12. Mandy

    Mandy Parent In Training

    klmno~ You explained that very well!!:D I also believe that it is a good thing dr's are being able to treat "mood disorders" now at a young age. My mom told me the other day she feels bad because they didn't know all this stuff and I was just labeled a "brat" and "bad child". That was devasating to my self esteem to overhear adults talking about me that way:( If I would have been treated as a child I feel like I wouldnt have struggled for so many years to get my diagnosis and to get treatment!
  13. SomewhereOutThere

    SomewhereOutThere Well-Known Member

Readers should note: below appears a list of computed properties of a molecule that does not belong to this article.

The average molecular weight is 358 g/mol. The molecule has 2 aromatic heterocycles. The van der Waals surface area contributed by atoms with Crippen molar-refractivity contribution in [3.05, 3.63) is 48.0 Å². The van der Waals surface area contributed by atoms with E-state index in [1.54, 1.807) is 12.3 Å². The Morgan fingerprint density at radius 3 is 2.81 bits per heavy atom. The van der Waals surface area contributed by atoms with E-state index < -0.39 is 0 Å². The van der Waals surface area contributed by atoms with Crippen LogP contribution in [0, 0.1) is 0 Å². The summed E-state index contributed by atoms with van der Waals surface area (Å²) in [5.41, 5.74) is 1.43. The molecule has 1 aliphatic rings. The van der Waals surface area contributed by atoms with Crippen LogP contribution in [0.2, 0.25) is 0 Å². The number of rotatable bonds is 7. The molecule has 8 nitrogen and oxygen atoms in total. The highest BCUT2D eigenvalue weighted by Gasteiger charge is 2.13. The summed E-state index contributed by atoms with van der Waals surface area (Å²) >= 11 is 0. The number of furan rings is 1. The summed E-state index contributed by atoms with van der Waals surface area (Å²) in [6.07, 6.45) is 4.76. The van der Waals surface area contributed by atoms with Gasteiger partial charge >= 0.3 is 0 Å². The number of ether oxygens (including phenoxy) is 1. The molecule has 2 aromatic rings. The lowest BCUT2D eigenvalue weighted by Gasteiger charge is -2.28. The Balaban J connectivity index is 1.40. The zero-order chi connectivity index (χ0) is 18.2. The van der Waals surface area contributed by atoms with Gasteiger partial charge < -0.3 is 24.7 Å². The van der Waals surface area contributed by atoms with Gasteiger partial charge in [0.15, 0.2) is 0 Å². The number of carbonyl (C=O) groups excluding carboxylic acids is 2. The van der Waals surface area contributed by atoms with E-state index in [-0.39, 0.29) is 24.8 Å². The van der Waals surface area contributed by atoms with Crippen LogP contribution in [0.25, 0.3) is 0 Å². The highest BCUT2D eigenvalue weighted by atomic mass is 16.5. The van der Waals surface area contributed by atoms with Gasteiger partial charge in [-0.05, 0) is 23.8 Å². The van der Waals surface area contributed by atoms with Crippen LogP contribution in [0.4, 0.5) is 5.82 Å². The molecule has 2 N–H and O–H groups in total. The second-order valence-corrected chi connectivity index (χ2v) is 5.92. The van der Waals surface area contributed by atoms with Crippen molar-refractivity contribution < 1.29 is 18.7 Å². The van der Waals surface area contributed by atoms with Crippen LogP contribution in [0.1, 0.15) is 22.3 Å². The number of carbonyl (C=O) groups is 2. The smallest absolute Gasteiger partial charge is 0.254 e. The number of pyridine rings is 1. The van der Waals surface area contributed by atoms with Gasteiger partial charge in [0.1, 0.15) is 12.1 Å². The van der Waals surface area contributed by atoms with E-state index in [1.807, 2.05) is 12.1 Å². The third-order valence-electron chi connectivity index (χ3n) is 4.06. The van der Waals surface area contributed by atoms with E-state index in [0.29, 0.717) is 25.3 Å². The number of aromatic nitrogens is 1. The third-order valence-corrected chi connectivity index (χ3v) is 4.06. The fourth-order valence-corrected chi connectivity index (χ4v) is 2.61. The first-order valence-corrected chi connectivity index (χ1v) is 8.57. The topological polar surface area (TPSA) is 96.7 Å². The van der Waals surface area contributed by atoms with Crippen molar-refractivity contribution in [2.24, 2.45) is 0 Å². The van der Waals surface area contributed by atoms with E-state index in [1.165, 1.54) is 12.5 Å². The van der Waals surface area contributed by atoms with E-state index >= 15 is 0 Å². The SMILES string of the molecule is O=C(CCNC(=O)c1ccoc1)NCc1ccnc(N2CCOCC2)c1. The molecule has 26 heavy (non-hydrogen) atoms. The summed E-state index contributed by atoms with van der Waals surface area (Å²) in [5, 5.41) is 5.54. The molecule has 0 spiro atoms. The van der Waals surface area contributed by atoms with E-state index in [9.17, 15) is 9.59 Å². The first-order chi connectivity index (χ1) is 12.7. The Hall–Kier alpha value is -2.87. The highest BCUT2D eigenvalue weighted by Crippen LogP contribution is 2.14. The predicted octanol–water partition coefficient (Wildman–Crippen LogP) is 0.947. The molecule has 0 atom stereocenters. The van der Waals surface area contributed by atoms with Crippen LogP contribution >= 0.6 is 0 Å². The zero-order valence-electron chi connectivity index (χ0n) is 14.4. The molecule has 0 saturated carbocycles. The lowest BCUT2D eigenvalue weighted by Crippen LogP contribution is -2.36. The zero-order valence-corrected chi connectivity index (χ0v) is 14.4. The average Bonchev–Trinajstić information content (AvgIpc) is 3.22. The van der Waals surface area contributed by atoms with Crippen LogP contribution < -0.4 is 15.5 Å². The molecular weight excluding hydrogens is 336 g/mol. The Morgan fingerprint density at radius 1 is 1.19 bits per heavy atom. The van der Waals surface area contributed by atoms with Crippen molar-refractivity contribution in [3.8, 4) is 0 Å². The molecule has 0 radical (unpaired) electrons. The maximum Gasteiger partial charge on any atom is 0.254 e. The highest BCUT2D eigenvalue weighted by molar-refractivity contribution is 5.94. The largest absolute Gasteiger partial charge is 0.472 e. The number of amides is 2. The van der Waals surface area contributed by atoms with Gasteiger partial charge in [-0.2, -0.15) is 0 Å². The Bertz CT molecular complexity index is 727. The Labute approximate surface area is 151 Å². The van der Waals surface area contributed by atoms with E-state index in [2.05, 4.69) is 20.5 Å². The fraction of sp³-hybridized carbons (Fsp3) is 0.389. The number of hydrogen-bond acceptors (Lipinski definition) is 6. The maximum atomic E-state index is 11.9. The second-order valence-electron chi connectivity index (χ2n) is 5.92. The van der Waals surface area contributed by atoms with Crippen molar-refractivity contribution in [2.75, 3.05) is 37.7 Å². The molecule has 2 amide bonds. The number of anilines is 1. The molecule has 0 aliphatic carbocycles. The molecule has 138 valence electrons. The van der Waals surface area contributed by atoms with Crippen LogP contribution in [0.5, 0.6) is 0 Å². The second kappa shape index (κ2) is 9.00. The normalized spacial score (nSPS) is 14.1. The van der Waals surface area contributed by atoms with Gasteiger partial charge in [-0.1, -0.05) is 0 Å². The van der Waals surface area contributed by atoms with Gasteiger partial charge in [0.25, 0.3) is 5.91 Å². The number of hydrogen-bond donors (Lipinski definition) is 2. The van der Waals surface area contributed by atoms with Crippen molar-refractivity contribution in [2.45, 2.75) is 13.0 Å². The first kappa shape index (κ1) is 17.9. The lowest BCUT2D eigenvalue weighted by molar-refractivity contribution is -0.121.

JMO and experience. It sounds like it could be Aspergers, regardless of what the professional told you. My son has an IQ of nearly the same as yours and he is on the spectrum. However, he got the bipolar diagnosis first. It was not the right diagnosis, however he spent three years on heavy duty medications that didn't help him. He got cognitively dulled and went from 75 pounds to 150 at age 11. I didn't think he had bipolar--he didn't fit. Hub and I finally took him for a ten hour neuropsychologist evaluation and got the Autism Spectrum Disorders (ASD) diagnosis, which he has. We weaned him off all medications and he started doing better in school because he could think, and he still didn't act like he had a mood disorder. He is doing great now, although he obviously still has some Autism Spectrum Disorders (ASD) symptoms. Interventions helped him the most. Professionals can be wrong. They were for him. I wish I hadn't rushed to agree to put him on such high powered medications--in his case he went from Zyprexa to Risperdal to Depakote/Seroquel then Lithibod/Seroquel at way high doses. He started to pee every night on the LIthibod (this stopped after we weaned him off). He gained weight at an alarming rate. And his social issues were not being addressed (now they are and he's really improved). It's 100% up to you what to do, and I support any decision you make. Just wanted to pass along what happened to us. Bipolar and Aspergers are often mistaken for each other because Autism Spectrum Disorders (ASD) kids are so strange!!! But IQ has nothing to do with Aspergers. You can have an IQ of 180 and have Aspergers. Or it can be 90 and you can have Aspergers. The main symptoms are inability to transition, very narrow, intense interests, high anxiety, sensory issues, lack of good eye contact with strangers and cluelessness about social skills/social norms. Many people with bipolar are very personable when they are stable. I have a mood disorder and it's way different than what my son deals with. Take care...and do your own research and homework. Let me give you links to both bipolar and Aspergers disorders. Parents like us have to be way proactive and informed. Unfortunately not all mental health care professionals are that sharp, so we have to be. ODD symptoms are common in all disorders, including both bipolar and Aspergers. Aspies are very rigid so they often rage when you try to do something one way and they want it done another way. Bipolar kids are unhappy and explosive. A rage is a rage is a rage--lol. They all look equally as awful. Autism Spectrum Disorders (ASD) kids, however, can and often do get much better where as bipolar kids tend to get worse. Here are the links: